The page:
The first American to orbit the earth has passed away at age 95, Ohio Governor John Kasich announced today on Twitter. The New York Times reported that Glenn was recently hospitalized at the James Cancer Center at Ohio State University in Columbus where he made his home.
Glenn’s famous space flight was a major triumph for the nation in 1962 when fears about the Soviet Union’s space program were abundant. He was 40 years old at the time of the flight.
After his career as a Marine Test Pilot, Glenn lead a successful career in public life in the Senate for 24 years. Throughout, he remained humble about his famous flight.
“What got a lot of attention, I think, was the tenuous times we thought we were living in back in the Cold War. I don’t think it was about me. All this would have happened to anyone who happened to be selected for that flight.” Glenn stated in an interview.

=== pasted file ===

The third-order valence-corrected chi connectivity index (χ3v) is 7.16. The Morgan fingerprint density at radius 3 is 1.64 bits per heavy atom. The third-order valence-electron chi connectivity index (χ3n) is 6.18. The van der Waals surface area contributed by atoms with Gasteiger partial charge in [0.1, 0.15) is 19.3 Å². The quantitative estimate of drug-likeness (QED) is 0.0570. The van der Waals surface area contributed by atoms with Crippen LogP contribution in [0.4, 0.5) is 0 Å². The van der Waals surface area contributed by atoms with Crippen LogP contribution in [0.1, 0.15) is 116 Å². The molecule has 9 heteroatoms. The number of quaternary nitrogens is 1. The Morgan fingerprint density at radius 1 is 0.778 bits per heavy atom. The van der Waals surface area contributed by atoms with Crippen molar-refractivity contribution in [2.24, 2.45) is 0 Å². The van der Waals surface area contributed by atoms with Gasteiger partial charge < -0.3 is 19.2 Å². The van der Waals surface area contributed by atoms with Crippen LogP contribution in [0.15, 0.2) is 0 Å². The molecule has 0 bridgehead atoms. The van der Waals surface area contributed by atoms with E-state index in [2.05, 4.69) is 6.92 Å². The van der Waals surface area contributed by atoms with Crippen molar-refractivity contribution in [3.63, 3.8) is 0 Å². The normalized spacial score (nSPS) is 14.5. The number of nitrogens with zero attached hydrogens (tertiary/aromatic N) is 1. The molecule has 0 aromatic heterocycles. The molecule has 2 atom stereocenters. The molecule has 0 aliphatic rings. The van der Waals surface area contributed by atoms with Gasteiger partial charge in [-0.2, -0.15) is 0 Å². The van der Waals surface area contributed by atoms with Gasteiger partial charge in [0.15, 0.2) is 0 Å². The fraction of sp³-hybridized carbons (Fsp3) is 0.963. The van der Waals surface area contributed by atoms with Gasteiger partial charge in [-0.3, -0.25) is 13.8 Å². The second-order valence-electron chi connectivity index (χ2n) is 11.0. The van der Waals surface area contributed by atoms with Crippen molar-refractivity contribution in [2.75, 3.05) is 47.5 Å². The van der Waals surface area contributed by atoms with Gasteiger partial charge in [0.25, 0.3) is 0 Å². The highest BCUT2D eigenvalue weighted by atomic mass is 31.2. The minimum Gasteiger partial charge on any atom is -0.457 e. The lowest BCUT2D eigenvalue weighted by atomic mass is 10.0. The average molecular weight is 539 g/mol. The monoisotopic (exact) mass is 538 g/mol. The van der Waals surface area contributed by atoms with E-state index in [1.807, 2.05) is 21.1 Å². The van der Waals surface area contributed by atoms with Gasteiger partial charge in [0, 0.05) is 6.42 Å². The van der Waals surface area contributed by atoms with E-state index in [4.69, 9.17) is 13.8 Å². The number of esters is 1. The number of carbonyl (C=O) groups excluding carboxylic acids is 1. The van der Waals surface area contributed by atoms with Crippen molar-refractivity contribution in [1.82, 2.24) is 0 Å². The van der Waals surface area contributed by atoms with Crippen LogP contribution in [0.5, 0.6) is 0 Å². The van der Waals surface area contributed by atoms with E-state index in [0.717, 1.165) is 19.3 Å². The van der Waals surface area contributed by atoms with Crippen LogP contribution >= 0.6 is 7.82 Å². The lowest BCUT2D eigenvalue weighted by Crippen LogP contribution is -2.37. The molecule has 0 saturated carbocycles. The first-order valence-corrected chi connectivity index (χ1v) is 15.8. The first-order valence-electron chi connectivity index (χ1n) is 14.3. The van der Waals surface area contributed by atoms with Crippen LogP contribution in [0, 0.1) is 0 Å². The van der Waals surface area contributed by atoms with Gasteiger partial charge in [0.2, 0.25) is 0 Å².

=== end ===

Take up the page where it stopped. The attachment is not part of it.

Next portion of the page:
He returned to space again in 1998 aboard the shuttle Discovery at age 77, making him the oldest person to go to space.
Before becoming an astronaut, Glenn flew combat missions in both WWII, the Korean War, and put his life at risk as the first pilot to make a transcontinental supersonic flight from Los Angeles to New York.
He is survived by his wife Anna Glenn; his two children, Carolyn Ann Glenn and John David Glenn; and two grandsons, Daniel and Zach Glenn.